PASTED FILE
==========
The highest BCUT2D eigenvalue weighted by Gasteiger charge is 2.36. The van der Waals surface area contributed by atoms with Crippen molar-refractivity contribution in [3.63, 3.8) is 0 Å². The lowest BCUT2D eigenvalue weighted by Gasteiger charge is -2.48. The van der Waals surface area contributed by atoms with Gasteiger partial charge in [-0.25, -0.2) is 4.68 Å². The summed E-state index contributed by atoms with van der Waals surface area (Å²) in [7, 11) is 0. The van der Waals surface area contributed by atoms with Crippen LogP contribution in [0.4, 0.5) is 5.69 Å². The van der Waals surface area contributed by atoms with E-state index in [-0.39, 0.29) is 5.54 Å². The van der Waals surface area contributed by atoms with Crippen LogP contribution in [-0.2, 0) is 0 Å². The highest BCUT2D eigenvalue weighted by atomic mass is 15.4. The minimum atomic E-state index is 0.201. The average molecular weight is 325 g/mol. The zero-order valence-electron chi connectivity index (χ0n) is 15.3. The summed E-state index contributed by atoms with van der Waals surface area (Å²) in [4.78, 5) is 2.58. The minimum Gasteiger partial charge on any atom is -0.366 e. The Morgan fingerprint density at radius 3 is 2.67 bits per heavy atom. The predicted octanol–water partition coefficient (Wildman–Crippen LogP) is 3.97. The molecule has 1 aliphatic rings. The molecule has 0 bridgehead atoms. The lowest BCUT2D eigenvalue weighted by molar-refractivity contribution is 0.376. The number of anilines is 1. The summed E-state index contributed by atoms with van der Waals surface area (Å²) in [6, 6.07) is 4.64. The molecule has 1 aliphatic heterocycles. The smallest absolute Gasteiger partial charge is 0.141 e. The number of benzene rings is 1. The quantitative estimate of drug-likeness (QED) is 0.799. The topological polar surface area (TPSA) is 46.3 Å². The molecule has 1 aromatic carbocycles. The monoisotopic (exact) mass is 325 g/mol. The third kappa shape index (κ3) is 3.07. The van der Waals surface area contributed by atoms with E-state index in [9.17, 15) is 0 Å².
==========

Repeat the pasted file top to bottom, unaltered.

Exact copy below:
The highest BCUT2D eigenvalue weighted by Gasteiger charge is 2.36. The van der Waals surface area contributed by atoms with Crippen molar-refractivity contribution in [3.63, 3.8) is 0 Å². The lowest BCUT2D eigenvalue weighted by Gasteiger charge is -2.48. The van der Waals surface area contributed by atoms with Gasteiger partial charge in [-0.25, -0.2) is 4.68 Å². The summed E-state index contributed by atoms with van der Waals surface area (Å²) in [7, 11) is 0. The van der Waals surface area contributed by atoms with Crippen LogP contribution in [0.4, 0.5) is 5.69 Å². The van der Waals surface area contributed by atoms with E-state index in [-0.39, 0.29) is 5.54 Å². The van der Waals surface area contributed by atoms with Crippen LogP contribution in [-0.2, 0) is 0 Å². The highest BCUT2D eigenvalue weighted by atomic mass is 15.4. The minimum atomic E-state index is 0.201. The average molecular weight is 325 g/mol. The zero-order valence-electron chi connectivity index (χ0n) is 15.3. The summed E-state index contributed by atoms with van der Waals surface area (Å²) in [4.78, 5) is 2.58. The minimum Gasteiger partial charge on any atom is -0.366 e. The Morgan fingerprint density at radius 3 is 2.67 bits per heavy atom. The predicted octanol–water partition coefficient (Wildman–Crippen LogP) is 3.97. The molecule has 1 aliphatic rings. The molecule has 0 bridgehead atoms. The lowest BCUT2D eigenvalue weighted by molar-refractivity contribution is 0.376. The number of anilines is 1. The summed E-state index contributed by atoms with van der Waals surface area (Å²) in [6, 6.07) is 4.64. The molecule has 1 aliphatic heterocycles. The smallest absolute Gasteiger partial charge is 0.141 e. The number of benzene rings is 1. The quantitative estimate of drug-likeness (QED) is 0.799. The topological polar surface area (TPSA) is 46.3 Å². The molecule has 1 aromatic carbocycles. The monoisotopic (exact) mass is 325 g/mol. The third kappa shape index (κ3) is 3.07. The van der Waals surface area contributed by atoms with E-state index in [9.17, 15) is 0 Å².